The Patent Trial and Appeal Board - Do I Have a Case?

Tuesday, September 24, 2013

The America Invents Act (AIA) was passed and signed into law in 2011, but many major provisions just recently took effect. This legislation has brought significant changes to the way the Board at the U.S. Patent and Trademark Office (PTO) hears cases. 

Why would a case come before the Board?
The Board had previously heard cases when an individual or company challenged a patent. Until the AIA took effect, this process was known as reexamination. Previously, the basis for bringing a challenge was usually prior art, in which one party contended that the new patent duplicated a previous patent, or that there was enough public knowledge or obviousness that the invention should not have been patented in the first place.

What’s new at the Board?
For one thing, the AIA eliminates interference proceedings, which previously decided contests among inventors who had near-simultaneous filings for the same invention. The new law establishes the United States as a “First Inventor to File” country rather than a “First to Invent” country. 
Replacing interference proceedings are several new mechanisms for challenging patents. These are intended to promote better and sounder patents, and to offer a less expensive and more rapid means of reexamining a patent than litigation in a District Court.

The new proceedings include:

  •  Inter partes review
  •  Post-grant review
  •  Covered business method patent review
  •  Derivation review

Inter partes review deals only with prior art, and is a mechanism for challenging a patent issued anytime in the past. For instance, a case now in process questions several patents held by the company that handles email technology for the Blackberry device. Prior art that had not originally been considered by the patent office has apparently been discovered.

Post-grant review is similar to inter partes review, but can challenge only recently issued patents, specifically within nine months of the date the patent is granted.

Covered business method patent review can determine whether a process leading to the manufacture of a product is patentable. The idea itself cannot be patented but, if it is truly an original process that leads to something tangible, the validity of the patent is more likely to be upheld, given its level of originality and other factors.

Derivation review would apply to a case such as the following: I have a novel idea, and I’ve devised an invention based on that idea. Just prior to filing with the patent office, I share this wonderful idea with a friend over coffee, and the friend devises an invention based upon my idea. I can challenge his patent or patent application with a derivation review, based upon his use of the information I shared with him.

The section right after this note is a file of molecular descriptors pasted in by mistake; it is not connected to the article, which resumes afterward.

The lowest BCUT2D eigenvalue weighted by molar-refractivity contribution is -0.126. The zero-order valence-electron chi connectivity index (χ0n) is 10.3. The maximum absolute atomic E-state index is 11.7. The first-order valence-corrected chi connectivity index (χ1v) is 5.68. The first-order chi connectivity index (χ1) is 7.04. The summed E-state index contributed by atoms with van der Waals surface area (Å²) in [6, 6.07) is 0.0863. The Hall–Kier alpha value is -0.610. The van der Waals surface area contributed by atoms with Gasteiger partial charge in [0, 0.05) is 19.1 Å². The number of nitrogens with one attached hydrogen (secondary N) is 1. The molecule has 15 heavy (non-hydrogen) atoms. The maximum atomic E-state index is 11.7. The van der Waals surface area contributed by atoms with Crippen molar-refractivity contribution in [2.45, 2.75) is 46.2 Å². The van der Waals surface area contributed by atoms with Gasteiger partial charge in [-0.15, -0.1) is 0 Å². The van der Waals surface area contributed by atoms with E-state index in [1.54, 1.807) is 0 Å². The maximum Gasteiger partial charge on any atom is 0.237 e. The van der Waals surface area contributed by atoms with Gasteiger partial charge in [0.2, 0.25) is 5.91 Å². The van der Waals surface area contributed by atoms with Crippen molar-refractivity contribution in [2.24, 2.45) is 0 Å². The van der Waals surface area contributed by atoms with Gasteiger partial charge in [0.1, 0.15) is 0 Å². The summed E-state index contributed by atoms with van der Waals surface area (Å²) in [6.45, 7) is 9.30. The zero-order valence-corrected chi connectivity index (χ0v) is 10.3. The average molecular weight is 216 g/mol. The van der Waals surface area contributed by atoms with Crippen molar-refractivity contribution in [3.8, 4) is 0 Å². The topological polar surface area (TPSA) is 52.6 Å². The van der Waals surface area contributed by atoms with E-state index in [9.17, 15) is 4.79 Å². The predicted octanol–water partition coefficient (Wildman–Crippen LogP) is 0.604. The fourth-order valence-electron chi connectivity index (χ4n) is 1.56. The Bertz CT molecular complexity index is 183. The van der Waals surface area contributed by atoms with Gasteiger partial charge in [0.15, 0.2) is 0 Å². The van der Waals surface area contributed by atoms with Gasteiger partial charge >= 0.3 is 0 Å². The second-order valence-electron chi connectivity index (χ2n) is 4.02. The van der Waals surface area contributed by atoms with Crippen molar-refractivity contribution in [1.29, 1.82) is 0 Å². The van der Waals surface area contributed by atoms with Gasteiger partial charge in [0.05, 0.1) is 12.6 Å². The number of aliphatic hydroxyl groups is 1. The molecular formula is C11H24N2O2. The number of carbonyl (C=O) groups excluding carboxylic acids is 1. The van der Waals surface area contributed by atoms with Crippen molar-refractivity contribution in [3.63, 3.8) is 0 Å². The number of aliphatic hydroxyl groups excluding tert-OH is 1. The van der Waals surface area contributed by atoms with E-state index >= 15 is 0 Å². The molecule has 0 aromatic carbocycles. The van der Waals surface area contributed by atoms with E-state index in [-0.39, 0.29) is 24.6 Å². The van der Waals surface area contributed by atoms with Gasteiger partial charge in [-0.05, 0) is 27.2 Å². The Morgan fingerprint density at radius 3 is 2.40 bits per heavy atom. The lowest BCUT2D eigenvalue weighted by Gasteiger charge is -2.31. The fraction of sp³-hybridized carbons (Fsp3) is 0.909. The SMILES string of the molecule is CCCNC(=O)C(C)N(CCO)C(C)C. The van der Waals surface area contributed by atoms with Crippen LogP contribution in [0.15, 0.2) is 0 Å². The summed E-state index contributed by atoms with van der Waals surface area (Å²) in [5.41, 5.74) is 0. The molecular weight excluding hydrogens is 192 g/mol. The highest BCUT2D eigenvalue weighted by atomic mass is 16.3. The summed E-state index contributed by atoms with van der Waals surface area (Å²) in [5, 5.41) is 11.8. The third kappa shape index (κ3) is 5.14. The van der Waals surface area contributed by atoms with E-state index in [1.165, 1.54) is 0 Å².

What does all this mean to me? 
If you are facing an infringement lawsuit, you may seek to invalidate the patent in question by filing for a review with the Patent Trial and Appeal Board. The proceedings in District Court may be put on hold until the Board makes a decision. If the Board decides in your favor, your legal fees could be significantly reduced.

Inventors themselves may request a review before suing someone for patent infringement. It is a less expensive way to be sure an inventor’s patent is still valid, so that he or she may have more confidence before proceeding to District Court.

Another reason for a review before the Board is in the case of a startup company who wishes to use a patented process or technology, but is kept from doing so by the patent holder. If the “obviousness” of the original patent can be proven, then the patent may be invalidated, freeing the new business to market a product based on that technology or process. One example of this is the crustless peanut butter and jelly sandwich, patented in 1999 and marketed by Smuckers. When Smuckers enforced the patent, the alleged infringer filed a request for a review before the Board and won on the grounds of obviousness.

The Board vs. District Court 
These new proceedings make financial sense for some who would otherwise go to District Court. They are mechanisms designed to be quicker, more efficient, and less expensive. There is not as much allowance for the discovery phase, and the cost can be considerably less than full-blown Court proceedings. Is the Patent Trial and Appeal Board for you? That has to be determined, of course, by the particulars of the case.